1. Sleep apnea often goes undiagnosed because doctors don’t notice it during routine visits since it only happens during sleep.

  1. Insomnia is common in many Americans, contributing to sleep deprivation.

  1. “Insomnia may be primary or secondary to other sleep problems and may be associated with a number of co-morbidities”. (Klasson).

  2. It is suggested that 40 to 70 million Americans, which reflect on 20% of the population, are affected by insomnia or other chronic sleep problems. (Klasson).

Connective Sentence: All the causes of sleep deprivation lead to noticeable symptoms.
  1. There are several health and behavioral symptoms of sleep deprivation.


  1. Many health issues arise with the loss of necessary hours of sleep.

  1. Obesity is one of the leading consequences of sleep deprivation.

  1. Sleep helps the human body separate the good fat from the bad fat that was consumed throughout the day.

  2. The body’s metabolism slows when sleep time is cut short than the hours it’s supposed to be, leading to obesity in most people. (Williamson, Fever,).

  3. A study by Columbia University found that sleep-deprived people consumed almost 300 calories more a day than the average well-rested person (USA Today).

  1. “Ice cream is one of their favorite foods when they’re tired, a study shows.” (USA Today).

  1. Adult onset diabetes, commonly known as type 2 diabetes, can come from sleep deprivation.

  1. Impaired glucose tolerance comes from sleep deprivation because if the body does not rest it cannot make out the bad sugar from the good sugar and cannot tolerate it after a span of a few months to years. (Williamson, Fever, 5).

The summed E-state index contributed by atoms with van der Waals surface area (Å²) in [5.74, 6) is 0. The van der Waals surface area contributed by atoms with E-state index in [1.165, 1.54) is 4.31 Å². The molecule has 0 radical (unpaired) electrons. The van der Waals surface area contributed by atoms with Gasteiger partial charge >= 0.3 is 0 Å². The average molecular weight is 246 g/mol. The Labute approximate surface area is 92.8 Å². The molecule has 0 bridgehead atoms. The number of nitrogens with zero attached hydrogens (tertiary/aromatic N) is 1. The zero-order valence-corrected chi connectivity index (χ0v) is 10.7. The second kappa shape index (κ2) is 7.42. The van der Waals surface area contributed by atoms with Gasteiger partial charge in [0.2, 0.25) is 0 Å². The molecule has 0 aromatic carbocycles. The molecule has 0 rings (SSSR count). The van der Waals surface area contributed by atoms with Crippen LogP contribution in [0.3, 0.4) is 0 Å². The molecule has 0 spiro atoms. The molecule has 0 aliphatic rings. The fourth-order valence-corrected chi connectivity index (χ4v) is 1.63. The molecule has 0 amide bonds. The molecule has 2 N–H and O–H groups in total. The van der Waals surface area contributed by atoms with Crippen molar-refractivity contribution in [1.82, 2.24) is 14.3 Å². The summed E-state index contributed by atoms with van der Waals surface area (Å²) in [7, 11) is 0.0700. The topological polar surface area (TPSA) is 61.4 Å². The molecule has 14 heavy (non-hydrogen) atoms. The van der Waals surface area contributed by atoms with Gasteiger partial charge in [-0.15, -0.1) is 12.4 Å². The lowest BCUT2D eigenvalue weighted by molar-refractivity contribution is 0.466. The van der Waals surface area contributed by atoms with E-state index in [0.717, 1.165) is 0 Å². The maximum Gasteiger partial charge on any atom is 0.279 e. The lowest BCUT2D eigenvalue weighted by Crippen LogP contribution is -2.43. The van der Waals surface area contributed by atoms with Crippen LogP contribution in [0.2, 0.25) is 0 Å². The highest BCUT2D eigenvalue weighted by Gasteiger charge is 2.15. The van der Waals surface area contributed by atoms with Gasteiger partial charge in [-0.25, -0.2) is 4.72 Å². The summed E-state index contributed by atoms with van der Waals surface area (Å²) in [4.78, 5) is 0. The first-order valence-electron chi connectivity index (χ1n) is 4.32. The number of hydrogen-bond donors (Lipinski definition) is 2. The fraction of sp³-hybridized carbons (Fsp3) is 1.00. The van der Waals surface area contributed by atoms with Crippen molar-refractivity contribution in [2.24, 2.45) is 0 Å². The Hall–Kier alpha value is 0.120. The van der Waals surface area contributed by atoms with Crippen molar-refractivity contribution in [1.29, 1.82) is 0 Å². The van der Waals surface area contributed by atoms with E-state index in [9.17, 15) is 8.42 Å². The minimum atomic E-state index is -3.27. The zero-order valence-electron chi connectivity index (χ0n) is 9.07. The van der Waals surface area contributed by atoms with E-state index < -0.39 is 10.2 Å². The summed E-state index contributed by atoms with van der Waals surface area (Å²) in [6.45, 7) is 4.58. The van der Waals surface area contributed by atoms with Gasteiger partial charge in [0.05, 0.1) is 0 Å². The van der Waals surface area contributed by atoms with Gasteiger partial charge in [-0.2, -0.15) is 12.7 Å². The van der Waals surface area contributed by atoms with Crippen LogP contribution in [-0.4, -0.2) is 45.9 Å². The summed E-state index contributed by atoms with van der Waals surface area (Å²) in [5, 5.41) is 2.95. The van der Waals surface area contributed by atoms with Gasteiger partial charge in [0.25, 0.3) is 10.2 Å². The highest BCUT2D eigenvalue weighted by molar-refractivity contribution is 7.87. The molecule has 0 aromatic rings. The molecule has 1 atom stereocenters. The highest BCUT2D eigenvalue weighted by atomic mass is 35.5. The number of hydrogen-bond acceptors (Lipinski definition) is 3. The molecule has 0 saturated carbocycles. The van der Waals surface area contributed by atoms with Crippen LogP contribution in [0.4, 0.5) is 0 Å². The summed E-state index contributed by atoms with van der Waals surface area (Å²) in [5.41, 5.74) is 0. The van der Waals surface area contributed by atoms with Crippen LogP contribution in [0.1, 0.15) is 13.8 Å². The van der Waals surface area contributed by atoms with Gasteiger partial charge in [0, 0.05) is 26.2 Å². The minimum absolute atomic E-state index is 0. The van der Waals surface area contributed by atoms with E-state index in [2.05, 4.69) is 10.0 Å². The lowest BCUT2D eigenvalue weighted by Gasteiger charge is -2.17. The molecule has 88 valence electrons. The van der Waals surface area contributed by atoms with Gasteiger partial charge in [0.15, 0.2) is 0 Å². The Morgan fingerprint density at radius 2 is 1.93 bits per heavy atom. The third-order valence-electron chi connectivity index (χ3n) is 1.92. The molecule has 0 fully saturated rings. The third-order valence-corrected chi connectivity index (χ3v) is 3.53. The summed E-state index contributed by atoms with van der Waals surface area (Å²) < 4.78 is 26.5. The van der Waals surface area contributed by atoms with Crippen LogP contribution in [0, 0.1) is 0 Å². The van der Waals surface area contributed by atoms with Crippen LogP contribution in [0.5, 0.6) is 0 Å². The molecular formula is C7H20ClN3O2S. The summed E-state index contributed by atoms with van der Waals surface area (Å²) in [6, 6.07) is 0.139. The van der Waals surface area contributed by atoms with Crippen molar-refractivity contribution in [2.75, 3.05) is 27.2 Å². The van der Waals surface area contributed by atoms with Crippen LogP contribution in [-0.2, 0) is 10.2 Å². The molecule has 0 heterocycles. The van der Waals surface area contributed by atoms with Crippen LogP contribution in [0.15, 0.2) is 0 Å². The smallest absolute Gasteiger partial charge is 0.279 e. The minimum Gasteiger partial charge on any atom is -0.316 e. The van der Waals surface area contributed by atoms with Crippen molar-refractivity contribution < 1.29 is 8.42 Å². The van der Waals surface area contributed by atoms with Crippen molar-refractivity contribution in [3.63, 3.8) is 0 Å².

2. Cardiovascular Morbidity, commonly known as stroke, is caused by diabetes and obesity and is a common effect of sleep apnea and sleep deprivation (Lawrence, 2).

  1. The body’s immune system is down, causing bacterial infections throughout the weakened immune system, making the victim sick.

  1. The neurobiological effects of sleep deprivation are noticeable without the use of clinical studies.

  1. Attention span is shortened considerably when a person does not get enough sleep.

  2. Reaction time is delayed significantly, resulting in motor vehicle accidents throughout the country.

  1. “Drowsiness contributes to an estimated 100,000 motor vehicle crashes and about 1,500 deaths a year.” (CBC).

  1. Blood alcohol level rises after seventeen hours of sleep deprivation. (Williamson, Fever, 6.)

  1. “After 17-19 hours without sleep performance on some tests was equivalent or worse than that at a BAC of 0.05%.” (Williamson, Fever, 6).

  2. If a person does not sleep for 20 hours straight, they have the impairment equality of someone who is considered legally impaired with a blood alcohol concentration of 0.08%. (CBC).

  1. Involuntary micro sleeps occur to people who are sleep deprived.

  1. Late afternoon naps are an example of an involuntary micro sleep.

  2. Students tend to fall asleep in class at this point.

  1. The thinking process in the brain deteriorates.

  1. Learning in children is reduced causing them to be less alert and pay noticeably less attention in the classroom.

  1. Emotional effects are the most noticeable caused by sleep deprivation.

  1. Many victims of sleep deprivation notice a change in mood for the worse.

  1. The victims develop feelings of anxiety and depression that drive them to extreme measures, suicide being one of them.

  2. Victims begin to use alcohol to cope with their change of mood.

  3. “Several studies of adolescents, including one with more than 3,000 high school students, found that inadequate sleep is associated with higher levels of depressed mood, anxiety, behavior problems, alcohol use, and attempted suicide.” (Lawrence, 1).

Connective: Once these symptoms are noticed there are different treatments to address them.